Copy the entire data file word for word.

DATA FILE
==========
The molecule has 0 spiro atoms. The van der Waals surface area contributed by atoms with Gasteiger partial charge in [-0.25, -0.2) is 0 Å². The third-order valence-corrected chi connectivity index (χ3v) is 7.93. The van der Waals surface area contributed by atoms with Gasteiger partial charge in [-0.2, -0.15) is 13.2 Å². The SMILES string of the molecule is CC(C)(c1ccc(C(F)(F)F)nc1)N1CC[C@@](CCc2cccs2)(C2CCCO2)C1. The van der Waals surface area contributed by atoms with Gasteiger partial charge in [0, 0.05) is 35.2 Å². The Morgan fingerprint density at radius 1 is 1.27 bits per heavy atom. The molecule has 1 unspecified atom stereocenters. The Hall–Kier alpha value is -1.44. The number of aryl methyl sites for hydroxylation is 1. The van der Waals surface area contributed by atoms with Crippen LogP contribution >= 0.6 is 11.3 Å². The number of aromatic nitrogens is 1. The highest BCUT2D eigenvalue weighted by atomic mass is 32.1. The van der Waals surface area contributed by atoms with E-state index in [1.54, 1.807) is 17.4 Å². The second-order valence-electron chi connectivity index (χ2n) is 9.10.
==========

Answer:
The molecule has 0 spiro atoms. The van der Waals surface area contributed by atoms with Gasteiger partial charge in [-0.25, -0.2) is 0 Å². The third-order valence-corrected chi connectivity index (χ3v) is 7.93. The van der Waals surface area contributed by atoms with Gasteiger partial charge in [-0.2, -0.15) is 13.2 Å². The SMILES string of the molecule is CC(C)(c1ccc(C(F)(F)F)nc1)N1CC[C@@](CCc2cccs2)(C2CCCO2)C1. The van der Waals surface area contributed by atoms with Gasteiger partial charge in [0, 0.05) is 35.2 Å². The Morgan fingerprint density at radius 1 is 1.27 bits per heavy atom. The molecule has 1 unspecified atom stereocenters. The Hall–Kier alpha value is -1.44. The number of aryl methyl sites for hydroxylation is 1. The van der Waals surface area contributed by atoms with Crippen LogP contribution >= 0.6 is 11.3 Å². The number of aromatic nitrogens is 1. The highest BCUT2D eigenvalue weighted by atomic mass is 32.1. The van der Waals surface area contributed by atoms with E-state index in [1.54, 1.807) is 17.4 Å². The second-order valence-electron chi connectivity index (χ2n) is 9.10.